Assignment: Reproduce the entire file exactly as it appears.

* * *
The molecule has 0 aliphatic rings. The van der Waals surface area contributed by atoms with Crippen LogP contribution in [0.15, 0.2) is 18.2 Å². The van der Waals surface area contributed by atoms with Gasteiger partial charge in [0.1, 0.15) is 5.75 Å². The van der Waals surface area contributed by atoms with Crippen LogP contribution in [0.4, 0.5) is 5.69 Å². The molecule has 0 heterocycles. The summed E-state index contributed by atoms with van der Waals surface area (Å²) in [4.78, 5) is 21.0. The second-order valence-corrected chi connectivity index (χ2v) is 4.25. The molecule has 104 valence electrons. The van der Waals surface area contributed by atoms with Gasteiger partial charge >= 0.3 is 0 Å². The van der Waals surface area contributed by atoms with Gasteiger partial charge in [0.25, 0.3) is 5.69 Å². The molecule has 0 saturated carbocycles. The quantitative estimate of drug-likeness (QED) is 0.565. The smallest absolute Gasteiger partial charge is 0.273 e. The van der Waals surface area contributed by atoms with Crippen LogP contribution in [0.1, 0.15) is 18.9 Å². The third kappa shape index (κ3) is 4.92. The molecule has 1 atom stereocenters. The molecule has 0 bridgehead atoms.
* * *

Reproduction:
The molecule has 0 aliphatic rings. The van der Waals surface area contributed by atoms with Crippen LogP contribution in [0.15, 0.2) is 18.2 Å². The van der Waals surface area contributed by atoms with Gasteiger partial charge in [0.1, 0.15) is 5.75 Å². The van der Waals surface area contributed by atoms with Crippen LogP contribution in [0.4, 0.5) is 5.69 Å². The molecule has 0 heterocycles. The summed E-state index contributed by atoms with van der Waals surface area (Å²) in [4.78, 5) is 21.0. The second-order valence-corrected chi connectivity index (χ2v) is 4.25. The molecule has 104 valence electrons. The van der Waals surface area contributed by atoms with Gasteiger partial charge >= 0.3 is 0 Å². The van der Waals surface area contributed by atoms with Gasteiger partial charge in [0.25, 0.3) is 5.69 Å². The molecule has 0 saturated carbocycles. The quantitative estimate of drug-likeness (QED) is 0.565. The smallest absolute Gasteiger partial charge is 0.273 e. The van der Waals surface area contributed by atoms with Crippen LogP contribution in [0.1, 0.15) is 18.9 Å². The third kappa shape index (κ3) is 4.92. The molecule has 1 atom stereocenters. The molecule has 0 bridgehead atoms.